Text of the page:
Higher Calling

Is the new 2018 Panamera 4 E-Hybrid Executive a respectable performer?

August 3, 2017
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Originally introduced on the first-generation Type 970 Panamera at its 2013 facelift, primarily for China, the long-wheelbase Executive version was soon made available in other markets due to growing demand for an even roomier rear compartment. As before, the long-wheelbase Executive specification for the new 2018 971-gen Panamera adds 5.9 inches to the wheelbase, 4.7 inches of which benefits backseat legroom, and 1.2 inches goes towards allowing the rear seats to recline. Meanwhile, the longer door openings also make access to the rear easier.

In terms of sheer panache, the new Panamera cabin strikes the perfect balance between modern architecture, superb ergonomics, and classic materials. It is also beautifully finished, with no sign of the nasty plastics that can trip up the apparent veneer of perfection in some luxury cars. Here, however, we have to remember that while the Panamera Executive’s chief rivals are the Audi A8, BMW 7-Series and Mercedes S-Class, its lower ride height, standard all-wheel-drive (AWD) system and the fact that it is a Porsche, immediately make it a car for a different minded buyer.

Tech Brief

Open the Panamera 4 E-Hybrid Executive’s big aluminum hood and, apart from the neat molded plastic engine cover with a “2.9-liter V6 e-hybrid” badge, those in the know will see that the E-Hybrid’s engine bay is spanned by the same front shock tower brace found on the new Panamera Turbo. With its combined system output of 462 hp and 516 lb-ft of torque comparing favorably with the 550 hp and 568 lb-ft developed by the twin-turbo V8 engine in the Turbo, this structural brace is necessary. This is especially true considering the electric motor’s 136 hp at 2,800 rpm and 295 lb-ft of torque is produced between 100 and 2,300 rpm.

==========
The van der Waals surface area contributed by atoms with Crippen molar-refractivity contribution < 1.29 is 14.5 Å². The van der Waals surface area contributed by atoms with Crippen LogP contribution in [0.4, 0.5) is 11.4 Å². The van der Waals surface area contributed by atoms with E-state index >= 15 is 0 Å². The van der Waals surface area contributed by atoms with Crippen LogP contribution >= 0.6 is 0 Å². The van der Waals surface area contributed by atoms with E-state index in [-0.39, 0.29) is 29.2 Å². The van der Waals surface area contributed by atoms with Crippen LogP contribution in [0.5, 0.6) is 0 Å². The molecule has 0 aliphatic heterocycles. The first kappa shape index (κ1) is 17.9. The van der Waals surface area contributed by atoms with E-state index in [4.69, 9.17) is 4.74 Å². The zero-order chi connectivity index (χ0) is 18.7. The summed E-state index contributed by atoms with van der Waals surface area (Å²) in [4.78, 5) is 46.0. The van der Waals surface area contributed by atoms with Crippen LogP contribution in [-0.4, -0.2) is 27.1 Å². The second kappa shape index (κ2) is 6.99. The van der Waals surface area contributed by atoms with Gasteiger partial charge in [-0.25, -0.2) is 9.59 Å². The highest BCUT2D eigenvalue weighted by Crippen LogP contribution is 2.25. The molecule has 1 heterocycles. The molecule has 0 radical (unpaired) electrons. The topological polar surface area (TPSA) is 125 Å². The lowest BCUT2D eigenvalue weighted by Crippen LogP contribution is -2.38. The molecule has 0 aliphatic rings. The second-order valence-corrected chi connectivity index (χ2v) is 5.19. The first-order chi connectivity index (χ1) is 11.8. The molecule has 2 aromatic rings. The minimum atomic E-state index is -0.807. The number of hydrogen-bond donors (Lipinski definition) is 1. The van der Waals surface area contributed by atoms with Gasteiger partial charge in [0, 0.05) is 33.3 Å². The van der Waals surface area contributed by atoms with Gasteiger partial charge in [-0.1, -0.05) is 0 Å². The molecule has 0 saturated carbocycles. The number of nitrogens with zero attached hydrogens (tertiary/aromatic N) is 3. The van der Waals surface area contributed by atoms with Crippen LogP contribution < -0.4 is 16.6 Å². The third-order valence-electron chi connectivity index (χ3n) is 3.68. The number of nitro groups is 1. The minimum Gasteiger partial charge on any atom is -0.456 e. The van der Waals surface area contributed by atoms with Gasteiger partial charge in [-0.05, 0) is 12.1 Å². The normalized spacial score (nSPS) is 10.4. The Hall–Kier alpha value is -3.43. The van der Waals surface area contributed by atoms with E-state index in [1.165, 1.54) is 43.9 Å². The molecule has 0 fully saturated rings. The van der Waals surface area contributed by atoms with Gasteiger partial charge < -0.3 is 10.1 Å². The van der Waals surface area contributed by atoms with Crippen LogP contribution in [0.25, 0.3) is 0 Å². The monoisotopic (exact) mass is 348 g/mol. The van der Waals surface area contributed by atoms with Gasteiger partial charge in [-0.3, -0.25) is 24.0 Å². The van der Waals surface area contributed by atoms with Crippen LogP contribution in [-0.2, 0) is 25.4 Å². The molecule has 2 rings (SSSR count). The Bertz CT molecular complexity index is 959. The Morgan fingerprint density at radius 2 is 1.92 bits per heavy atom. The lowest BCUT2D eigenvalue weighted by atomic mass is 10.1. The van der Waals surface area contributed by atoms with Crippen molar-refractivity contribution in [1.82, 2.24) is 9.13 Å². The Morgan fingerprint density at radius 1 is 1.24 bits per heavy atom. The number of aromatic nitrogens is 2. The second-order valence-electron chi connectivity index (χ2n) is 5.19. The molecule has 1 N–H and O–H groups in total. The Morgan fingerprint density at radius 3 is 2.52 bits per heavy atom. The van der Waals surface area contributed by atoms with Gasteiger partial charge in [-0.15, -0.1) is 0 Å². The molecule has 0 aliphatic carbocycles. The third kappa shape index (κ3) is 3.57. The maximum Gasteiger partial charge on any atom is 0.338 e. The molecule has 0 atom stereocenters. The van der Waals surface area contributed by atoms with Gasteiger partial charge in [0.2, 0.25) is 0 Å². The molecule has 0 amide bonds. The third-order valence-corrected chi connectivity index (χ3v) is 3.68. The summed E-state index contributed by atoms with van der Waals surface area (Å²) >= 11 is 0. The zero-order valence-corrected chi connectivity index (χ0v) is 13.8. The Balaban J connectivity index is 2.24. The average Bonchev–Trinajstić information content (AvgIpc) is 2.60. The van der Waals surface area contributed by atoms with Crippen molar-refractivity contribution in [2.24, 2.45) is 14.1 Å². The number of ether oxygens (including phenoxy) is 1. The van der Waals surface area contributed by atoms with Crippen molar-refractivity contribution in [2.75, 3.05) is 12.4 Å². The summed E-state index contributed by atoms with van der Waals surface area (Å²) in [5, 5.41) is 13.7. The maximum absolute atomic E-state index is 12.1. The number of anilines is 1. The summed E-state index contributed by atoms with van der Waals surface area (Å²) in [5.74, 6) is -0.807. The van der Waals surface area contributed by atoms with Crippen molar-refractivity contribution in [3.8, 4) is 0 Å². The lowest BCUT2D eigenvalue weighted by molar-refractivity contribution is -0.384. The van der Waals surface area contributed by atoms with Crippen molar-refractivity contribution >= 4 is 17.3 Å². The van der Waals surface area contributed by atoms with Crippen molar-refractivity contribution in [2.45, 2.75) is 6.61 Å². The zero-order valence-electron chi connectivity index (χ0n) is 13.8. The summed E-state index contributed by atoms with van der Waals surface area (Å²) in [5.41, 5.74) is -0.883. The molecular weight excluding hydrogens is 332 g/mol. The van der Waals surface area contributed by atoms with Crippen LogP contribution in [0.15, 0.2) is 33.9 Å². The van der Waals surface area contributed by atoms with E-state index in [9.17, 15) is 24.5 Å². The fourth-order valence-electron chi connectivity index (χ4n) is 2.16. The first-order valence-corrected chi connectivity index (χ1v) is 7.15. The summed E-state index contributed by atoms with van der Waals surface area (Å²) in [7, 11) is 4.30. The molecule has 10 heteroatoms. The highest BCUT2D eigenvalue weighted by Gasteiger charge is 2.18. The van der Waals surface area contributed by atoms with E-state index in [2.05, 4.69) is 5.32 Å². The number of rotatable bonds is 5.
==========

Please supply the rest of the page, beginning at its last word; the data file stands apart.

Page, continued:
Although the hybrid’s system output is not an addition of the two power sources, but rather the maximum where they cross over on their respective journeys, the instant rush of power and torque added to the twin-turbo V6 engine’s 330 hp and 331 lb-ft is impressive. Where its predecessor was lumbered with a torque converter automatic gearbox and rear-wheel-drive only, the new Panamera E-Hybrid has a snappy PDK dual-clutch transmission that delivers power to an all-wheel drive system.

The stopwatch declares the 0-60 mph sprint over in just 4.4 seconds for the 4,784-lb Panamera 4 E-Hybrid, and 4.5 seconds for the longer 4,960-lb Executive version. An all-out acceleration run brings these cars to 100 mph in 10.7 and 11.1 seconds respectively, both eventually topping out at 172 mph. In parenthesis, the 4,398-lb Panamera Turbo covers the 0-60 mph sprint in just 3.4 seconds, with the 4,630-lb Executive variant taking 0.1 seconds longer. The key distinction here is that the hybrids are more fuel efficient.

Being able to run in electric drive mode for up to 32 miles takes the Panamera 4 E-Hybrid into a whole new world of zero emissions driving. Its consumption of 2.5L/100km (94 mpg) and CO2 emissions of just 56g/km give it license to do things mostly non-performance cars can do. For example, the new Panamera hybrid can travel into places like Central London free of the notorious Congestion Charge. This is a significant improvement on the 3.1L/100km (76 mpg), with 71g/km of CO2 emissions claimed for the outgoing model.

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